The drafting of the question posed to the Court is remarkable in many respects. First, it is fairly broad thus, allowing the Court to exercise its competence with some flexibility as to the interpretation of the question itself and as to the content of its opinion. At the same time, it is sufficiently specific and, thus, being susceptible of a certain response based on law. Second, the question does not directly ask the Court to ascertain whether Mauritius has sovereignty over the Chagos Islands but whether the decolonization of Mauritius had been carried out in a lawful manner, given the Islands’ subsequent separation from Mauritius’ territory.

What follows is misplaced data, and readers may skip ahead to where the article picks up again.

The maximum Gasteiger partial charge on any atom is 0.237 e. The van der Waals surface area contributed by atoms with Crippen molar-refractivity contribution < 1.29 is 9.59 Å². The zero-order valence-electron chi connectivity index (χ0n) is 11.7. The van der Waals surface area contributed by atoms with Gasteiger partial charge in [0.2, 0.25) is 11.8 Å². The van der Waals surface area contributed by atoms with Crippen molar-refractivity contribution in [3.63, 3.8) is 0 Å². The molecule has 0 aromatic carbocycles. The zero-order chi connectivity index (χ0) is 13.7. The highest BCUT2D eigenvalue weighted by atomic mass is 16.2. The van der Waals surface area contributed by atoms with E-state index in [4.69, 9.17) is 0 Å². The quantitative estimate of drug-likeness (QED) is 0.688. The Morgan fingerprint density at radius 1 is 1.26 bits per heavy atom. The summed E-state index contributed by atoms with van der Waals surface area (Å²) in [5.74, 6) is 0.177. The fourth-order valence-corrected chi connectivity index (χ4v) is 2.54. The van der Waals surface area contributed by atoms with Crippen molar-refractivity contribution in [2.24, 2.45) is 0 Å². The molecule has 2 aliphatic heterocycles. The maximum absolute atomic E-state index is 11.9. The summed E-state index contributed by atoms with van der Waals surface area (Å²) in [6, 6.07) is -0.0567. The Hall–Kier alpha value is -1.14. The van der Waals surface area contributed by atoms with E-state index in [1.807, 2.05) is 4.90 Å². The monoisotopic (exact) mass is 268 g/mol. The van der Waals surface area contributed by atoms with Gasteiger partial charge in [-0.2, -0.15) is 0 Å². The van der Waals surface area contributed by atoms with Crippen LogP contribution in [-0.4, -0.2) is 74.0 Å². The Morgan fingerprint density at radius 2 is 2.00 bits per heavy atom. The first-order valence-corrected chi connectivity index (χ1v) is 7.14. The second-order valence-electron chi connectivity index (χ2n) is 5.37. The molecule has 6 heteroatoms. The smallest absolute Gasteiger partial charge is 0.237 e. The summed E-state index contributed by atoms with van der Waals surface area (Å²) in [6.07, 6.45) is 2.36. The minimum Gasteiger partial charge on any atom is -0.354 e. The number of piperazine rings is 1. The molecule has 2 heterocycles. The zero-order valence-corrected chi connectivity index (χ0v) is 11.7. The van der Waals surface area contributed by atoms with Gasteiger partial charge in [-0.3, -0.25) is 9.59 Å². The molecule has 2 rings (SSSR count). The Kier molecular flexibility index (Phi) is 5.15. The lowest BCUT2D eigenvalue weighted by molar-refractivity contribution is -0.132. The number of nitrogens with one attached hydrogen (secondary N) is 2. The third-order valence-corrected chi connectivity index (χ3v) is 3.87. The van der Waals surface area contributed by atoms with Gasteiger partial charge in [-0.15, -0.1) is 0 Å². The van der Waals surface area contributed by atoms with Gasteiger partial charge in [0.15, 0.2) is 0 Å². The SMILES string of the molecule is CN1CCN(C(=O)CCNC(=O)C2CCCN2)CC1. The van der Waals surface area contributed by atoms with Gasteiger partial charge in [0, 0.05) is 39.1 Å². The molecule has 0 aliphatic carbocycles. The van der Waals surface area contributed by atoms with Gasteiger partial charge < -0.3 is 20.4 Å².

The request also makes links to numerous UN General Assembly resolutions (relating to decolonization and the principle of self-determination) in order to make clear that this is a multifaceted dispute, raising much broader questions than just the sovereignty dispute over the Chagos Islands. The question is also notable in that it does not simply ask what are the legal consequences would be if the Court found that the UK acted wrongfully in detaching the Chagos Islands from Mauritius. Rather, the consequences are those ‘arising from the continued administration by the United Kingdom… including with respect to the inability of Mauritius to implement a programme for the resettlement on the Chagos Archipelago’. This would allow the Court to deal with a number of issues that do not directly relate to the question of sovereignty or faults in the decolonization process, such as notably the Chagossians claims of a right to return to the Chagos Islands and the reparation for their involuntary displacement.